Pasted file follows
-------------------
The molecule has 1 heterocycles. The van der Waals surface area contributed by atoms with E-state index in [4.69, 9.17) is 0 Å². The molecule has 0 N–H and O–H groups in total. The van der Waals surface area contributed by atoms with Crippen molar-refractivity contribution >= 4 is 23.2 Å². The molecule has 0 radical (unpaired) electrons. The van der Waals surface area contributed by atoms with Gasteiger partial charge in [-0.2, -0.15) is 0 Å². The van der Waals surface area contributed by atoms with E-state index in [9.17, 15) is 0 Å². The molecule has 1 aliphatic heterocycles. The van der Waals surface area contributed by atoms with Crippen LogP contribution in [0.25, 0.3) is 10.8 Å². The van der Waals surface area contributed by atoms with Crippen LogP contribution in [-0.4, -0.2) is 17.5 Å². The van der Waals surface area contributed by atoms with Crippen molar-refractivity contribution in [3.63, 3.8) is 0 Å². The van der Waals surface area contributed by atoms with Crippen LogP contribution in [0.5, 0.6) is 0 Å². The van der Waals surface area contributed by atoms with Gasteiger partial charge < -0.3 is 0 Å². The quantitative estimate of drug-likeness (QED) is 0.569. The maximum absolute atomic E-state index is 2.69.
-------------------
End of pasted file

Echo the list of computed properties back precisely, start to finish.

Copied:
The molecule has 1 heterocycles. The van der Waals surface area contributed by atoms with E-state index in [4.69, 9.17) is 0 Å². The molecule has 0 N–H and O–H groups in total. The van der Waals surface area contributed by atoms with Crippen molar-refractivity contribution >= 4 is 23.2 Å². The molecule has 0 radical (unpaired) electrons. The van der Waals surface area contributed by atoms with Gasteiger partial charge in [-0.2, -0.15) is 0 Å². The van der Waals surface area contributed by atoms with E-state index in [9.17, 15) is 0 Å². The molecule has 1 aliphatic heterocycles. The van der Waals surface area contributed by atoms with Crippen LogP contribution in [0.25, 0.3) is 10.8 Å². The van der Waals surface area contributed by atoms with Crippen LogP contribution in [-0.4, -0.2) is 17.5 Å². The van der Waals surface area contributed by atoms with Crippen molar-refractivity contribution in [3.63, 3.8) is 0 Å². The van der Waals surface area contributed by atoms with Crippen LogP contribution in [0.5, 0.6) is 0 Å². The van der Waals surface area contributed by atoms with Gasteiger partial charge < -0.3 is 0 Å². The quantitative estimate of drug-likeness (QED) is 0.569. The maximum absolute atomic E-state index is 2.69.